The commentary reads like an excerpt from the Book of Revelations: "Since mid-September, rapid, seismic changes in consumer behavior have created the most difficult climate we've ever seen," CEO Brad Anderson said. They are working to adjust inventory levels (read: they're not buying as many TVs, camcorders, etc.)

2) Macys trading up 5 percent pre-open, surprised everyone by beating on earnings for the third quarter ending in October; however if sales trends continue into the fourth quarter earnings will be at the low end of guidance. That is not as bad as some feared.

3) Commodity stocks again weak today.

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New from CNBC.com:

- The Dow 30 at a Glance

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Questions? Comments? tradertalk@cnbc.com

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  Tuesday, 11 Nov 2008 | 4:35 PM ET

Market's Dilemma And What Obama Should Do

Posted By: Bob Pisani

Houston, we have a problem. Stocks cannot rally on good news. This is not a good sign for those who are over the global economic crisis and want to get on with their lives.

The Dow rallied over 250 points around the two o'clock hour, then sold right into it. It rallied back a bit in the last 15 minutes. This, despite several pieces of good news in the last two days:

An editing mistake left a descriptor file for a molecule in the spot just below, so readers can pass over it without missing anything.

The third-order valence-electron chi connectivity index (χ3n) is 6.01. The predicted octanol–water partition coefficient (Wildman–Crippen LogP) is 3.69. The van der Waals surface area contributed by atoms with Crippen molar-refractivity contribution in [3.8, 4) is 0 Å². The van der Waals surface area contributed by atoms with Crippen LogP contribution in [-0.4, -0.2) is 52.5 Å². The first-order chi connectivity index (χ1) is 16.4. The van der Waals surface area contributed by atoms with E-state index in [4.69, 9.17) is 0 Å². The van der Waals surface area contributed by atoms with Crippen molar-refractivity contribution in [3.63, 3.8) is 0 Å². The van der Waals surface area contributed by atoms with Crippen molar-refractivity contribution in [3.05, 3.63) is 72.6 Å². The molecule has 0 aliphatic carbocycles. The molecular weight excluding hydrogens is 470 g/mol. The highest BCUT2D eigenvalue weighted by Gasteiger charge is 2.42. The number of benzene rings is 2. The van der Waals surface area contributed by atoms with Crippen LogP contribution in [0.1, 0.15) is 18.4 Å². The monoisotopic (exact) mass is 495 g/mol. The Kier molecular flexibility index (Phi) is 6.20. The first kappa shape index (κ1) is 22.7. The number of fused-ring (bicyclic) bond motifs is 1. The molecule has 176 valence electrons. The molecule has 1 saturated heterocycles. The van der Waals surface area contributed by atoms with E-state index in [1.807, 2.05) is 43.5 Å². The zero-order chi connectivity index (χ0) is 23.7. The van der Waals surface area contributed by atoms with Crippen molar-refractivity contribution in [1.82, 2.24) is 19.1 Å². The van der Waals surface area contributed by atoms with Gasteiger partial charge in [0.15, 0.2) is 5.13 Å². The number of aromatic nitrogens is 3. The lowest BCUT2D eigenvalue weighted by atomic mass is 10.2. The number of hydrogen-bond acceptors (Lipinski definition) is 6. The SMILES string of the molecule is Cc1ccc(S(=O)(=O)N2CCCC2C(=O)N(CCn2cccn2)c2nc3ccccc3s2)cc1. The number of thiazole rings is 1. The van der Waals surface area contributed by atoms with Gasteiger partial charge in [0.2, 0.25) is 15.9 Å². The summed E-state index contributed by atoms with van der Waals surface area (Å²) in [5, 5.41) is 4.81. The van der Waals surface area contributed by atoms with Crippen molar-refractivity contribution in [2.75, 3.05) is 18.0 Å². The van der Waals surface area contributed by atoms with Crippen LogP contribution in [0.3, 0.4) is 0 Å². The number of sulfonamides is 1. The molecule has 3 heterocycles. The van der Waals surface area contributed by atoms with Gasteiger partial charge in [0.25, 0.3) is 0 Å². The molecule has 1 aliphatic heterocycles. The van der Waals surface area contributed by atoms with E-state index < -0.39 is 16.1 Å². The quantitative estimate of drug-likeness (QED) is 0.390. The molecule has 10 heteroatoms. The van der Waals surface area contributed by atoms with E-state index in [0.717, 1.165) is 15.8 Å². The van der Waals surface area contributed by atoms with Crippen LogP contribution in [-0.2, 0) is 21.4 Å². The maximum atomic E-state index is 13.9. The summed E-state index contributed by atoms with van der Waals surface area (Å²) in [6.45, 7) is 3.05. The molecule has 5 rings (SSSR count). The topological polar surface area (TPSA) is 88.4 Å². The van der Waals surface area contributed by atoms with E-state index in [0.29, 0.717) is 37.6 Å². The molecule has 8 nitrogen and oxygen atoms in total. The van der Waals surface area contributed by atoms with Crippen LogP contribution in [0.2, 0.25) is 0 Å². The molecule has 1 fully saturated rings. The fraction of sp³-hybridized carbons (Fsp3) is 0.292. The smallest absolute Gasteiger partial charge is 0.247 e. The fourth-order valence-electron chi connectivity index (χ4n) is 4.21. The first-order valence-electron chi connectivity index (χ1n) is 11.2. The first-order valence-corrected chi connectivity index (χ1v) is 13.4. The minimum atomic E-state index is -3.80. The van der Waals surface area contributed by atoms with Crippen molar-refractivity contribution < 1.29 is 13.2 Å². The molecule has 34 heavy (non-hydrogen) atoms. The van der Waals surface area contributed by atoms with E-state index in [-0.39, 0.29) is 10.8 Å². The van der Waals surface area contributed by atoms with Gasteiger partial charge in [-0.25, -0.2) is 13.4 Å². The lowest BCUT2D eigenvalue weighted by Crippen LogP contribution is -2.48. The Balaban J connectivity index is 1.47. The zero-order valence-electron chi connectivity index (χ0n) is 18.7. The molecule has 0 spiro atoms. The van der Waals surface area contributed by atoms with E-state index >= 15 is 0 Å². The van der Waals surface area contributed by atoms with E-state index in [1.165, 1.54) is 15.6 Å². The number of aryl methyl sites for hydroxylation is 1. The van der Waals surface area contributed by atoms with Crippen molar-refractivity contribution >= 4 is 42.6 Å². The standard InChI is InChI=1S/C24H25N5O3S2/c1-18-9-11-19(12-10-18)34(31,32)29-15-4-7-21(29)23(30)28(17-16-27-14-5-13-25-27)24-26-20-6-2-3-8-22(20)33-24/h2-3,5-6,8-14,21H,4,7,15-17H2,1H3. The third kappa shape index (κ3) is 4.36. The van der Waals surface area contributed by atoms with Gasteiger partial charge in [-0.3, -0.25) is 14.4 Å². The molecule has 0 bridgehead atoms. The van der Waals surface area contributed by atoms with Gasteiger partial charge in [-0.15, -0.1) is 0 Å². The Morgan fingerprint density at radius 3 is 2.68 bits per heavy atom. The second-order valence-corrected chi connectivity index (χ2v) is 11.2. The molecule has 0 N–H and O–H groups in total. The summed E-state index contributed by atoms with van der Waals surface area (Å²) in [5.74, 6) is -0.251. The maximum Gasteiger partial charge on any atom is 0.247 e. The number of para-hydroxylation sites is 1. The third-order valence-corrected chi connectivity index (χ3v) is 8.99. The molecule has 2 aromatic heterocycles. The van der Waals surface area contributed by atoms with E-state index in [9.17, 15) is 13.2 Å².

--Fannie Mae & Citi announce mortgage forbearance.

--China stimulus package.

--Libor keeps dropping.

Finally, with the government backstopping everything, one would think the risk is a little less than it was a month ago. Yet here we are, testing the October lows!

What's up? Yes, there are a lot of redemptions, but don't kid yourself. If anyone smelled an imminent, sustainable rally, there would be a lot of money around. Fast.

They don't. That's the problem. The smart money things thinks stocks will not rally significantly until the end of next year. They are in no hurry, because they don’t believe this is the final lows. Therefore they can sell every rally for a while.

Where is money going? A lot of traders seem to be looking to buy high-grade bank loans. Think about it: some are yielding 15 percent, trading at 60 cents on the dollar. Do the math! Twenty-five percent returns! Problem is, no one can buy them because they have to pay cash and the securities are not liquid.